February 28, 2024

Why u-values still count

The UK's homes remain the least energy-efficient in Europe, representing 14% of the UK’s total carbon emissions. Future Homes Standard or ‘no’, that makes thermal performance key in window and door specification.

The UK’s homes remain the least energy-efficient in Europe, representing 14% of the UK’s total carbon emissions. Future Homes Standard or ‘no’, that makes thermal performance key in window and door specification.

In light of the recent targets for new build windows published in the consultation on the Future Homes and Building Standards, it’s tempting to write off the part that u-values will play in shaping the window and door industry going forward.

U-values of 1.2W/m2K are comfortable to achieve, in theory anyway, for most systems, which suggests that the hiatus around potential changes from 2025 were little more than a storm in a teacup.

That analysis, however, according to Nigel, Headford, Director, Deceuninck Aluminium is too simplistic and fails to recognise big opportunities around energy efficiency.

“There is a sting in the tail in the consultation”, he says. “The proposed Home Energy Model is one. It could drive a move away from the standard window model in testing, to energy modelling against specific product dimensions.

“This could ultimately force some systems to step up to triple-glazing anyway, particularly older aluminium systems, as the glazed area of real-world windows will frequently be smaller than the standard window, so a 1.2W/m2K u-value is harder to achieve.”

This he argues, means that from a regulatory angle, the thermal performance in windows, retains a high degree of currency in window and door specification, but that putting this aside, the argument runs much deeper.

“Sustainability and Net Zero are important for the UK and UK homeowners. 84% believe that everyone will have to adopt home energy efficiency measures. That’s a big potential market”, Nigel adds.

A £249.5 billion market

This is drawn from figures published by UK Finance, a collective of the banking and finance industry, in its report into Net Zero Homes, and how the UK should get there.

It found that up-front costs were the biggest barriers to energy efficient home improvements (45% of respondents), arguing that the finance sector needed to adapt its models to facilitate green home improvements, for example green mortgages.

It estimated that to bring the entire UK housing stock up to an Energy Performance Certificate C Rating it would create a market worth £249.5billion.

Win business through Net zero

Nigel argues that the movement towards green finance, will be a key driver of sustainability going forward, and that those UK consumers who look to take advantage of it, will by definition be those with a direct interest in net zero and enhanced energy efficiency.

Taken to its logical conclusion, this he argues creates big opportunities for window and door companies who capitalise on the thermal performance of their offer.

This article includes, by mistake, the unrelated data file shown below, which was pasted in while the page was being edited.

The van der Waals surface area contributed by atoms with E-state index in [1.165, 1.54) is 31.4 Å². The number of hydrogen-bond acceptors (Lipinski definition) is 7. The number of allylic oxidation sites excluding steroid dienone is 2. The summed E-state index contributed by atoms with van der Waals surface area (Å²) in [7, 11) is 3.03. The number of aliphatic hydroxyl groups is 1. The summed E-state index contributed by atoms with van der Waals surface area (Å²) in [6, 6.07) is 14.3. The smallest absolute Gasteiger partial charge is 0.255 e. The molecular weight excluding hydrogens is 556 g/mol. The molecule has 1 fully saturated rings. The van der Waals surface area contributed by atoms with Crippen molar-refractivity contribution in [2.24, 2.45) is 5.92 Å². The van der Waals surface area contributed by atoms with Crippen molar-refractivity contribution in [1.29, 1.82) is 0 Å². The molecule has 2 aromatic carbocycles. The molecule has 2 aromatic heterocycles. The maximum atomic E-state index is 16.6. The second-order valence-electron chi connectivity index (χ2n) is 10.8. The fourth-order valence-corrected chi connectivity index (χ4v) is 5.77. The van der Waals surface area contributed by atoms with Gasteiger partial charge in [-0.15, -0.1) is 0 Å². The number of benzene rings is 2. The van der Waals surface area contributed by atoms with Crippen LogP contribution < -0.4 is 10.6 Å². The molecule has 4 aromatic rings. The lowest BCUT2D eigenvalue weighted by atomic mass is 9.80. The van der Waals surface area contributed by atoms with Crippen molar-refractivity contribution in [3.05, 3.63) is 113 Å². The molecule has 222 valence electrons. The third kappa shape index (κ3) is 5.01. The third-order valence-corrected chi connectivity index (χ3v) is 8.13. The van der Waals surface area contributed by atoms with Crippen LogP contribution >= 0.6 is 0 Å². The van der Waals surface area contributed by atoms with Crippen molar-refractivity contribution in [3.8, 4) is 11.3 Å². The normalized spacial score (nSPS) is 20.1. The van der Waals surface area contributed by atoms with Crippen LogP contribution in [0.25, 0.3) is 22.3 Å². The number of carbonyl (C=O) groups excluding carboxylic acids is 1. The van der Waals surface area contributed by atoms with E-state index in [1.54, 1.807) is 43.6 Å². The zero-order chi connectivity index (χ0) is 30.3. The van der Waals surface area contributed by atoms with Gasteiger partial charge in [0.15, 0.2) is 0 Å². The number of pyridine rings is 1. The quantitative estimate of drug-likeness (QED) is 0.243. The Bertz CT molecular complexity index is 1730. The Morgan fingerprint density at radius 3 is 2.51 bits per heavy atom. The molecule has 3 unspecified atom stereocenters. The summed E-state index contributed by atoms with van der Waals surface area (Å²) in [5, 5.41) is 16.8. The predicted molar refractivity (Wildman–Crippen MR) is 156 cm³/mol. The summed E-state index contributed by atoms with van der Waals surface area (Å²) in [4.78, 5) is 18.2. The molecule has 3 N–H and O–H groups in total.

“Aluminium attracts a different demographic. It’s an aspirational purchase, people are buying into a lifestyle. They do more research into performance”, Nigel argues.

“If we can communicate the benefits effectively to those prospects and as more green finance packages become available, the market for products, which deliver a higher level of thermal performance also grows.

“2025 was meant to be about regulatory change. It’s not going to be. It’s going to be about societal change.”

Advanced thermal performance – the Decalu 88 Flush Casement

The Decalu88 Flush Casement was launched by Deceuninck Aluminium in March last year with headline u-values are as low as 0.8W/m2k – a Passivhaus equivalent level of performance.

It also achieves u-values as low as – 1.2W/m2k with a standard unit – which means it meets current new build regs without the uplift in cost or complexity of going to triple-glazing, and future-proofs the system in home improvement and retro-fit markets.

The Decalu88 Flush Casement

Nigel continues: “The Decalu88 casement immediately creates an opportunity to up-sell in retail on thermal performance and aesthetics as well as providing an entry point in design-led specification.

“It was designed by the UK team to meet what we believed were going to be new requirements for Part L of u-values of as low as 0.8W/m2k. We know that that is no longer a regulatory requirement but it doesn’t mean that it doesn’t deliver big opportunities.

“What would you choose for your home?”

The Decalu88 Flush Casement is built around a patented thermal break which helps to deliver its advanced thermal performance.

In common with the Decalu88 Bi-folding Door, it also features a knock-in glazing bead with a flush finish pre-inserted gasket.

The Decalu88 Bi-folding Door

With a flush finish internally as well as externally, the Decalu88 Flush Casement is available from Deceuninck Aluminium in dual-colour and metallic finishes, and marine grade, as standard.

Concluding thoughts

“The industry has been building towards what we thought was going to be a step change in requirement for the for thermal performance, driven by regulation”, Nigel says.

“The dust needs to settle on the consultation and regulatory requirement as there are still a number of variables.

“What is certain is a shift in consumer awareness of the part they can play in lessening the impact of climate change which is coinciding with the launch of new green finance packages, aimed at supporting them in energy efficient retrofits.”

For more information call 01249 816 969, email info@deceuninck.co.uk or visit www.deceuninckaluminium.co.uk

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